All those reasons are correct. If I had known how complicated and frustrating it is to learn beekeeping, I wouldn’t have done it. The amount of contradictory and confusing information that is in books, on the internet, and given out from people who have been doing it for many decades is totally overwhelming. (I’m not criticizing those nice folks sharing their knowledge, because without it we couldn’t learn beekeeping). I’m just saying it’s extremely complicated!!! I have only been beekeeping for a few months and if I didn’t have $900 into it, would consider throwing in the towel. Taking on the challenge of building my own hives didn’t make the situation any easier. (I used a plan from PSU that ended up not matching the hive size for pieces I ordered from a company).

Most importantly, I wish bee clubs would be honest about what it is like to start beekeeping, instead of simply saying “anyone can do it”. Two of my fellow new beekeepers lost all of their hives last year. Be honest and let people decide for themselves if they have the time, energy, and money to take up such a daunting situation. Don’t candy coat it and leave people stuck to try to figure out how to find the money to finance the ongoing costs and try to find the time to keep up with the constant problems.

Rusty
Reply

Susan,

I agree. The people who say “anyone can do it” are the same ones who will recite fifteen reasons why your ideas won’t work and you should do everything “their way.” Beekeeping used to be simple before the introduction of so many parasites, predators, diseases, and environmental contaminants. Now it is anything but easy. And yes, the cost still astounds me. I have no idea how much money I have put into beekeeping and I refuse to add it up—I’d rather not know at this point.

The other side of the coin is that I have learned so much, not only about bees, but about things like plants, climate, and environmental issues. Education costs, and the education you get from beekeeping is no exception.

My two primary messages are always the same. First, beekeeping is local. By that I mean what is right in one climate is not right in another. Second, there is not one way to keep bees, but an infinite number of ways. If you stick with it, you will discover what works for you, and it will take you less time as you become more accustomed to working with bees.

bill castro
Reply

I haven’t treated for 5 years and only lost 1 Italian colony. Most all our bees now are Russian descent and have no issues with varroa or SHB. Italians must be treated or they will die out, but Russian bees and ferals don’t seem to have the same inability to adapt as Italians. Pathogens, viruses, and hive pests are in every colony, even treated colonies. For this reason, the bees we keep must be able to live with all these issues as humans do. IMO, bees must be allowed to adapt to these challenges or we will all continue to face losses every year. Prophylactically treating colonies for ailments they “might” have is something that must be rethought.

Israr Ahmed
Reply

Rusty

I am from Pakistan and have recently retired from Govt Service. I had a strong wish to have my beekeeping business after retirement. I kept two bee hives in early nineties as hobby. (It was, however, a failure as all the bees died of unknown reason, within one year). At that time there was not any know-how about Varroa. As I observe now, much damage is done by both, Tropilaelaps as well as Varroa mite besides other diseases.

In Pakistan beekeeping business is not mature and is practiced mainly for honey production. It is not done (or not yet considered, I think, by someone else) for any other aspect like provision of pollination service, production of royal jelly, pollen or propolis etc.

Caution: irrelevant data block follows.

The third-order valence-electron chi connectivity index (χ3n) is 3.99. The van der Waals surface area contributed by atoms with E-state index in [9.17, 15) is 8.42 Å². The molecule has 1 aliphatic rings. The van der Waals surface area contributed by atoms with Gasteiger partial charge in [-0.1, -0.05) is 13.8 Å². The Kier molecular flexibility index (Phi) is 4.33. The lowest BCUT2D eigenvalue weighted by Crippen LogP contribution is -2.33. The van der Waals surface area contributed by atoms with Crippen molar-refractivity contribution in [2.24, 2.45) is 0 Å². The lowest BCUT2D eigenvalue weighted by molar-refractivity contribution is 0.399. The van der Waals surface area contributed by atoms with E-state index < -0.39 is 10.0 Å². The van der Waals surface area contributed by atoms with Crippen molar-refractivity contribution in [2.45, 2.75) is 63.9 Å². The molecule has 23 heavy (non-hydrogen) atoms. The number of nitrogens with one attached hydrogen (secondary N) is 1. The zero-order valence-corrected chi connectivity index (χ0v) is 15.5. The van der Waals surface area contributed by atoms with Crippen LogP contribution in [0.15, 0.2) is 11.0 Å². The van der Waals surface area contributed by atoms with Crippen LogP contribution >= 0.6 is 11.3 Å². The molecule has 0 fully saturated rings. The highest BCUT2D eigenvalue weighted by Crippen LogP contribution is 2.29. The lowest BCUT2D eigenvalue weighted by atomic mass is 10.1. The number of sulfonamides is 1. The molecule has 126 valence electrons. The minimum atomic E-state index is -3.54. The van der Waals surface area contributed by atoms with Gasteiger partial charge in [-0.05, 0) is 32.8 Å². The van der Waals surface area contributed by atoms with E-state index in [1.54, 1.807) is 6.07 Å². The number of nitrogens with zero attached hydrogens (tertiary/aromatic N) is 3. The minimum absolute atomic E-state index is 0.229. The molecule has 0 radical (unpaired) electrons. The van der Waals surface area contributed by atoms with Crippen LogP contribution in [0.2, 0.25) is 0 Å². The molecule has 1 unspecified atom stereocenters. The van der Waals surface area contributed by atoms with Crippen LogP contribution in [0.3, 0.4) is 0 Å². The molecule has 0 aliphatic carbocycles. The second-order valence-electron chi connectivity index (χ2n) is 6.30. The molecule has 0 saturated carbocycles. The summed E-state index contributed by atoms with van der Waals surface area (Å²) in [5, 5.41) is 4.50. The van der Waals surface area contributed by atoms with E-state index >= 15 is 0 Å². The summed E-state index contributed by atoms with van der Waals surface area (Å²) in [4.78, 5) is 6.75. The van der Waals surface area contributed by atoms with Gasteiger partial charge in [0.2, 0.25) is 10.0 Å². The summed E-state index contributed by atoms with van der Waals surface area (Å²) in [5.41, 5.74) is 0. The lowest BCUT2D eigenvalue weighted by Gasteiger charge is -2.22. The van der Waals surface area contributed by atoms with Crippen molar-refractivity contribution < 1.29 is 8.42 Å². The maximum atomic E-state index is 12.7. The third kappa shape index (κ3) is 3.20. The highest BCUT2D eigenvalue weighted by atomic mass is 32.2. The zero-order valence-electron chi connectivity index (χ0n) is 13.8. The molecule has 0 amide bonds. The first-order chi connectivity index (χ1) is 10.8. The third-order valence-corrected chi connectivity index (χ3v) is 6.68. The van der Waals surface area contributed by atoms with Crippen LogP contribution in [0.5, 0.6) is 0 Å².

In pursuance to my wish, I initiated business on small scale, about two months ago, and procured a set of 30 hives from a local beekeeper. It was, however, much disappointment for me after going through your article `Why so many new beekeepers quit’ and learning the fact therein that `Making profit is nearly impossible . . . . . ‘ My questions are:

• What are the ways to run the beekeeping commercially and make profit?
• Should I quit and seek some other venture?
• What you suggest?

With best wishes.
Israr Ahmed

Rusty
Reply

Israr Ahmed,

When I wrote that making a profit is nearly impossible, I was talking about small, start-up beekeepers in the United States and Canada. In our economies it is extremely difficult for a person with just a few hives to turn a profit, especially in the beginning. I know nothing about the economy of Pakistan but I do know it is an entirely different situation from what you would find here. You need to seek answers to your questions from someone closer to home, or at least from someone familiar with the small business climate in Pakistan.

bill castro
Reply

Hi Israr,

I too have started a bee business. It is a long road that requires patience and determination in any country. I have had opportunity to speak to many people from around our world. Beekeeping has many challenges and rewards, but there are also as many disappointments. The increasingly changing world requires all beings to be able to adapt to new things, whether an infestation of a new pest or a period of time with no resources. As beekeepers, we must recognize these issues and be able to assist the bees we keep. I suggest that a passion to learn and a heart to continue is a big plus for a long term beekeeper.

One main suggestion I have is to always make sure you are raising new colonies from your strongest colonies after your main harvest. Propagation is a tool for a beekeeper to make sure their stock never dies. I would also suggest that raising quality bees for your region will become a main source of income from a bee business.

I wish you success and long term satisfaction as I have from my bees!!!

Rusty
Reply

Well said, Bill.

Leave a comment

name*

email* (not published)

website